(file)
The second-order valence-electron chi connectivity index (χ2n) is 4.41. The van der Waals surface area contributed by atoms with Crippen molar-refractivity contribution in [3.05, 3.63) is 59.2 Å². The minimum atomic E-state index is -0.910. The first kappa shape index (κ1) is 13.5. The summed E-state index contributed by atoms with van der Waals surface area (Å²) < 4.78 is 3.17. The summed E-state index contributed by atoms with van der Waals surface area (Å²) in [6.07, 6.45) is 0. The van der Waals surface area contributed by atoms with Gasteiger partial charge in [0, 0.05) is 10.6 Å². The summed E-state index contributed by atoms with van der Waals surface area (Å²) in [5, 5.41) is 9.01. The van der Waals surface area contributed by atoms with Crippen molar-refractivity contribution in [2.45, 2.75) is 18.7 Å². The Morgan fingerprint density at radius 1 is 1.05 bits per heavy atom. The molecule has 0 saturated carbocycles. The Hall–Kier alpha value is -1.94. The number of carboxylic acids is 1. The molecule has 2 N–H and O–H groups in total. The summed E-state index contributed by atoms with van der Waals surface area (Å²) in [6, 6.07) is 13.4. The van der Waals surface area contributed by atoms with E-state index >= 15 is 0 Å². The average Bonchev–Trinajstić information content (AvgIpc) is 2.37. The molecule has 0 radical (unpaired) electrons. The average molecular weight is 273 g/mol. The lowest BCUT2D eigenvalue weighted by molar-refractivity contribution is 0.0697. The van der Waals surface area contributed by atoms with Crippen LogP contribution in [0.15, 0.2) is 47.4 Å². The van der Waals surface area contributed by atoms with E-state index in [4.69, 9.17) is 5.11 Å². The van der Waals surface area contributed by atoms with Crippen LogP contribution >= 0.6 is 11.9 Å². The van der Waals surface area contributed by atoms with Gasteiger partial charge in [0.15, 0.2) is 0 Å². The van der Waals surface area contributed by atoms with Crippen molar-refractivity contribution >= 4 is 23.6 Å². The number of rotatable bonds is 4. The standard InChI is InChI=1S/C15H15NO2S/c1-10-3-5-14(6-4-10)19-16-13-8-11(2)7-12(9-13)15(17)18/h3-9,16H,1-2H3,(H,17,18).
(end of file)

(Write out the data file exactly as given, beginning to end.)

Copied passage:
The second-order valence-electron chi connectivity index (χ2n) is 4.41. The van der Waals surface area contributed by atoms with Crippen molar-refractivity contribution in [3.05, 3.63) is 59.2 Å². The minimum atomic E-state index is -0.910. The first kappa shape index (κ1) is 13.5. The summed E-state index contributed by atoms with van der Waals surface area (Å²) < 4.78 is 3.17. The summed E-state index contributed by atoms with van der Waals surface area (Å²) in [6.07, 6.45) is 0. The van der Waals surface area contributed by atoms with Gasteiger partial charge in [0, 0.05) is 10.6 Å². The summed E-state index contributed by atoms with van der Waals surface area (Å²) in [5, 5.41) is 9.01. The van der Waals surface area contributed by atoms with Crippen molar-refractivity contribution in [2.45, 2.75) is 18.7 Å². The Morgan fingerprint density at radius 1 is 1.05 bits per heavy atom. The molecule has 0 saturated carbocycles. The Hall–Kier alpha value is -1.94. The number of carboxylic acids is 1. The molecule has 2 N–H and O–H groups in total. The summed E-state index contributed by atoms with van der Waals surface area (Å²) in [6, 6.07) is 13.4. The van der Waals surface area contributed by atoms with E-state index >= 15 is 0 Å². The average Bonchev–Trinajstić information content (AvgIpc) is 2.37. The molecule has 0 radical (unpaired) electrons. The average molecular weight is 273 g/mol. The lowest BCUT2D eigenvalue weighted by molar-refractivity contribution is 0.0697. The van der Waals surface area contributed by atoms with Crippen LogP contribution in [0.15, 0.2) is 47.4 Å². The van der Waals surface area contributed by atoms with E-state index in [4.69, 9.17) is 5.11 Å². The van der Waals surface area contributed by atoms with Crippen LogP contribution >= 0.6 is 11.9 Å². The van der Waals surface area contributed by atoms with Gasteiger partial charge in [0.15, 0.2) is 0 Å². The van der Waals surface area contributed by atoms with Crippen molar-refractivity contribution >= 4 is 23.6 Å². The number of rotatable bonds is 4. The standard InChI is InChI=1S/C15H15NO2S/c1-10-3-5-14(6-4-10)19-16-13-8-11(2)7-12(9-13)15(17)18/h3-9,16H,1-2H3,(H,17,18).